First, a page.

What happens when we have to work or interact with languages we do not understand? How much does performance play a part in literary and poetry translations? “Found in Translation: Literary Dispatches from the Peripheries of Europe”, a MEITS funded event I curated on the 29 March 2019 as part of my “Translation as Creative Critical Practice” research project, has recently encouraged me to think of translation as a performance in its own right. The event, which took place during the annual Lancaster Litfest festival, was a collaboration between international writers and artists on the theme of ‘periphery’. It explored the theme of periphery geographically, politically and linguistically across different national and cultural perspectives, and also questioned these perceived differences through translation and linguistic displacement. For the event, I asked writers Ulrike Almut Sandig (Germany), Grigory Semechuk (Ukraine), Emma Mc Gordon (UK) and Noémi Lefebvre (France) to each produce or provide an existing text on this theme in their respective languages. Each writer and translator, including Sophie Lewis (UK), was then requested to freely translate and interpret each other's text using sound (where they could not understand the language), music, film, or any other medium which would allow them translate what they experienced and understood of the other’s work in a foreign language. During the day and in a separate event, the public was also invited to translate the artists’ works using similar techniques in creative translation workshops. In the evening, the invited artists then performed their own works in front of each other and the public for the first time.
Some writers and performance artists, such as Emma McGordon, Noémi Lefebvre and Laurent Grappe, created works on the theme of periphery especially for the event. Lefebvre and Grappe’s short film, based on a text by Lefebvre called ’We are We’, translated and performed elements taken from British newspapers on the topic of Brexit. It was translated by literary translator Sophie Lewis and later published on the web by Words without Borders. Lefebvre and Grappe’s short film not only communicated their understanding of the statement ‘We are We’ through Lefebvre’s text, but through their acting performances which, in themselves, conveyed the content of the text beyond language. Other commissioned works, such as ‘Magnetic’ by Emma McGordon, explored our emotional and physical relationship to language through her knowledge of the Cumbrian dialect. It was later adapted into German and performed in music by Sandig and Semenchuk (recording here), who translated the poem in the form of an anagram. Sandig and Semenchuk’s recording of ‘Needle’ sampled McGordon’s voice, translating the line ‘I am true North, telling lies’ of the source text by displacing it within Sandig’s German translation. McGordon, in return, translated a poem from Ukrainian by Grigory Semenchuk using sound translation and the only word (in fact a car brand) she understood from Semenchuk and Sandig’s recorded performance of ‘Lexus’. She then used Karen Leeder’s English translation of Sandig’s German translation of ‘Lexus’ to slightly revise her sound translation, where she had used elements of Cumbrian dialect heard in the Ukrainian source text. One of the most striking aspects of the performances is that they rendered visible the co-creative dimension of all translation work. The use of performance also highlighted the importance of non-verbal communication in interlinguistic communication, particularly where linguistic knowledge is lacking. Artists took turns and became alternately performers and a member of the audience, experiencing their works for the first time through the voices of others thanks to the translations.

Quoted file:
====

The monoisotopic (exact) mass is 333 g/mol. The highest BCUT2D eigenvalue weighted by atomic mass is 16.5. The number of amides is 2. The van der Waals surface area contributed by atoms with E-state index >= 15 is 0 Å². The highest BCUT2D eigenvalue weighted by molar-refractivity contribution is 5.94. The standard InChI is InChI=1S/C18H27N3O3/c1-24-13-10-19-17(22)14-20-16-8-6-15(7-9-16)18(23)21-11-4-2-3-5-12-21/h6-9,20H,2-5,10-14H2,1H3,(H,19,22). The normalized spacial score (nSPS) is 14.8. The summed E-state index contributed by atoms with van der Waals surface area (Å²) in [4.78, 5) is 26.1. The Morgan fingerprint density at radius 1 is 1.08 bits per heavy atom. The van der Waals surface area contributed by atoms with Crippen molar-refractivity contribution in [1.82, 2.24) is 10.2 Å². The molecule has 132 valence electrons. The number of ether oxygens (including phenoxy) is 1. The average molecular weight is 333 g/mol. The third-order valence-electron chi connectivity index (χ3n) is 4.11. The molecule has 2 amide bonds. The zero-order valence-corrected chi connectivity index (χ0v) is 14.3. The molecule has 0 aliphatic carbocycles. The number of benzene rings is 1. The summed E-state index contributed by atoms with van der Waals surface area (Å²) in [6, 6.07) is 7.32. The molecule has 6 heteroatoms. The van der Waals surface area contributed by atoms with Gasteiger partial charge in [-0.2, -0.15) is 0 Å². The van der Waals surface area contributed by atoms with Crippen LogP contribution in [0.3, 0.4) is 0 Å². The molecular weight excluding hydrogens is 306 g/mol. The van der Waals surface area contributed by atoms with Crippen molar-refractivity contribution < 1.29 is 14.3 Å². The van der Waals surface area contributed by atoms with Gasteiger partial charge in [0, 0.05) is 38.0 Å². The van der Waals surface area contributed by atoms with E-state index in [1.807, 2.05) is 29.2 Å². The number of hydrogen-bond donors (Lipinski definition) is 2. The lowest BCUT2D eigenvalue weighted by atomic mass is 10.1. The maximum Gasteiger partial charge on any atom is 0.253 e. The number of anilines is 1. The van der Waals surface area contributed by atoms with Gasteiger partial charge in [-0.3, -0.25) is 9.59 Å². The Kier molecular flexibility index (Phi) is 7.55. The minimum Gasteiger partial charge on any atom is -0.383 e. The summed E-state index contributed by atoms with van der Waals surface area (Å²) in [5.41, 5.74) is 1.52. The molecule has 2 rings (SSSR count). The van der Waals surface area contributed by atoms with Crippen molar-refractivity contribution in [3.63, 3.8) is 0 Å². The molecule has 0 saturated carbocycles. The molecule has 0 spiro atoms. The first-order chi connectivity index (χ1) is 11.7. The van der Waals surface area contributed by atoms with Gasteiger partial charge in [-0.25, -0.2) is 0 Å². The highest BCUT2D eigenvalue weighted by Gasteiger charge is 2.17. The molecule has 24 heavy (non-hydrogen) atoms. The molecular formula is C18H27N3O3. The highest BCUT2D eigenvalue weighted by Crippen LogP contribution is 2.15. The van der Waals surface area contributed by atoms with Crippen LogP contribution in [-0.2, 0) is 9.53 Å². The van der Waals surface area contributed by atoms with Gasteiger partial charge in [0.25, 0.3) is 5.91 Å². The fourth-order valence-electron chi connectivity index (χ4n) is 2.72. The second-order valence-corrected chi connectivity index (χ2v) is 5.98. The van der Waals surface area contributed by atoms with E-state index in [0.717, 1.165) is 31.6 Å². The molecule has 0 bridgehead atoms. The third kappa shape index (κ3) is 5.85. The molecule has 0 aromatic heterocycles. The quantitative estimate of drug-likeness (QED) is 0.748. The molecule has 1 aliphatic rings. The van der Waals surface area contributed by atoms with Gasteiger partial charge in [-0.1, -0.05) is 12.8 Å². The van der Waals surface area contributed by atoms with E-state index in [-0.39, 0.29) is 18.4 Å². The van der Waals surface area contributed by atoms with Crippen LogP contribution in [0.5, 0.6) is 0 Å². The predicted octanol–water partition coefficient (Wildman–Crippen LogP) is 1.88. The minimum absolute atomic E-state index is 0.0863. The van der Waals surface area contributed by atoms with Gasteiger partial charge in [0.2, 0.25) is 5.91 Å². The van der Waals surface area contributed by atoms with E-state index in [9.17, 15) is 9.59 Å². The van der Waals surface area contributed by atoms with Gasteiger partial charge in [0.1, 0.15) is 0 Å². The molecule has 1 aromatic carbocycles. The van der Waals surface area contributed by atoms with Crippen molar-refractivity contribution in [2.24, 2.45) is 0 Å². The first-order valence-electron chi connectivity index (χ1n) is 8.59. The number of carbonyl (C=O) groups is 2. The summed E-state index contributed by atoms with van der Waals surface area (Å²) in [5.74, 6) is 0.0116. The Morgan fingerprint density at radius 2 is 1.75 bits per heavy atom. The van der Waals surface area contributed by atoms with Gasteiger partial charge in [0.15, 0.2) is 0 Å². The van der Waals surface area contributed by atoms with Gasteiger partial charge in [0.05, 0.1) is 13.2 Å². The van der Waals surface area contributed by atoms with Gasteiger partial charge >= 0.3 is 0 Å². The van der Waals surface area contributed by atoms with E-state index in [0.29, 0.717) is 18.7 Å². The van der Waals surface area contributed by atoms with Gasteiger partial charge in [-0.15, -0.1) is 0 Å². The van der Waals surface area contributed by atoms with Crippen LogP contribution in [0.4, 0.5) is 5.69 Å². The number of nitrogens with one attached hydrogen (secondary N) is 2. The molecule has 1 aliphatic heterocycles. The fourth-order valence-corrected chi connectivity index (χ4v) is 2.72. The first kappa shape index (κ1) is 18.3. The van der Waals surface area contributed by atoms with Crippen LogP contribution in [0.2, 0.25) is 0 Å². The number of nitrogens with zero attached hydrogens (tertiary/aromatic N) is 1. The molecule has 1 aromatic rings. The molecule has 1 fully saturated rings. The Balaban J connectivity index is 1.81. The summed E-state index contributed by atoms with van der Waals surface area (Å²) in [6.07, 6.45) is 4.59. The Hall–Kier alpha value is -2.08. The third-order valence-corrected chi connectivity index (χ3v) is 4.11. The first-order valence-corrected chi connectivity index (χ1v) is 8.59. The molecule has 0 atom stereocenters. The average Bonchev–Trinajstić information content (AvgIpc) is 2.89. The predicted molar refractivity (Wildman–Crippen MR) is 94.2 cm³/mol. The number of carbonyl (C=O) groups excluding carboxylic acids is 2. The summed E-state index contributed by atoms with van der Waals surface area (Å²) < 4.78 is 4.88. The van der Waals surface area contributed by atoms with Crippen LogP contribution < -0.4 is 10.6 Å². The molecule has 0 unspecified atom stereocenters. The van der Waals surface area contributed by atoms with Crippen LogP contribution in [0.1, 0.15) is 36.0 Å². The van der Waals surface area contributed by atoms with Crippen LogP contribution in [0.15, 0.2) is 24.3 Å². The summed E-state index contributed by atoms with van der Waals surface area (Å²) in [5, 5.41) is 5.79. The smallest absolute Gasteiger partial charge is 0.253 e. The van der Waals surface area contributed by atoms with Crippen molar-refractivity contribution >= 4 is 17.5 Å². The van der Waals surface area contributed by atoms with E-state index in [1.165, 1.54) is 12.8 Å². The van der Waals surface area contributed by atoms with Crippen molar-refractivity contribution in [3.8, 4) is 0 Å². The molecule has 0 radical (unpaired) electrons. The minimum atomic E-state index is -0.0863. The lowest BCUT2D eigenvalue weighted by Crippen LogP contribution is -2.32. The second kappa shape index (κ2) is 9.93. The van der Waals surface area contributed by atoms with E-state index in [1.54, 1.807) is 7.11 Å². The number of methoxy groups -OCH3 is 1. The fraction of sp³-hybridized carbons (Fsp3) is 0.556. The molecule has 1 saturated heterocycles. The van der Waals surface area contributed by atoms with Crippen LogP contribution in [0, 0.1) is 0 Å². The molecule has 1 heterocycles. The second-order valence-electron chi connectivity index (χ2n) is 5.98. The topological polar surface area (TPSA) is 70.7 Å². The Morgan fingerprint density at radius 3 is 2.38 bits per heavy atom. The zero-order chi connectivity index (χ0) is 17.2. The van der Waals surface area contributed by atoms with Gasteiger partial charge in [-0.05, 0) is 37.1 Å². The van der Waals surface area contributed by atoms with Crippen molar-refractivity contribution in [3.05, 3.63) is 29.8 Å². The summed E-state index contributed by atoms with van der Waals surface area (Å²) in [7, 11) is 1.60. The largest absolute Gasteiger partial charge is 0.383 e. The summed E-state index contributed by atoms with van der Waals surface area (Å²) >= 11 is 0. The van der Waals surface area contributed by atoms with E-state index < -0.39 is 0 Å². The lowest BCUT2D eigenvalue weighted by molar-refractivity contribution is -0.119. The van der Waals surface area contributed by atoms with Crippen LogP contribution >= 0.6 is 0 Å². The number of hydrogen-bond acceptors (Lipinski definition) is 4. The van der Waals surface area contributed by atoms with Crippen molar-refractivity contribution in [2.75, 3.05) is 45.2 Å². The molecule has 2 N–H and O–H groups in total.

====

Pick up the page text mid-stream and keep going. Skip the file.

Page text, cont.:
The workshops and performance events were beautifully narrated in a comic strip by writer and artist Ines Labarta, which also represents discussions with the writers following the performance event. The discussion revealed how writers like Noémi Lefebvre already thought of their writing practice in translational terms, as this page reveals.
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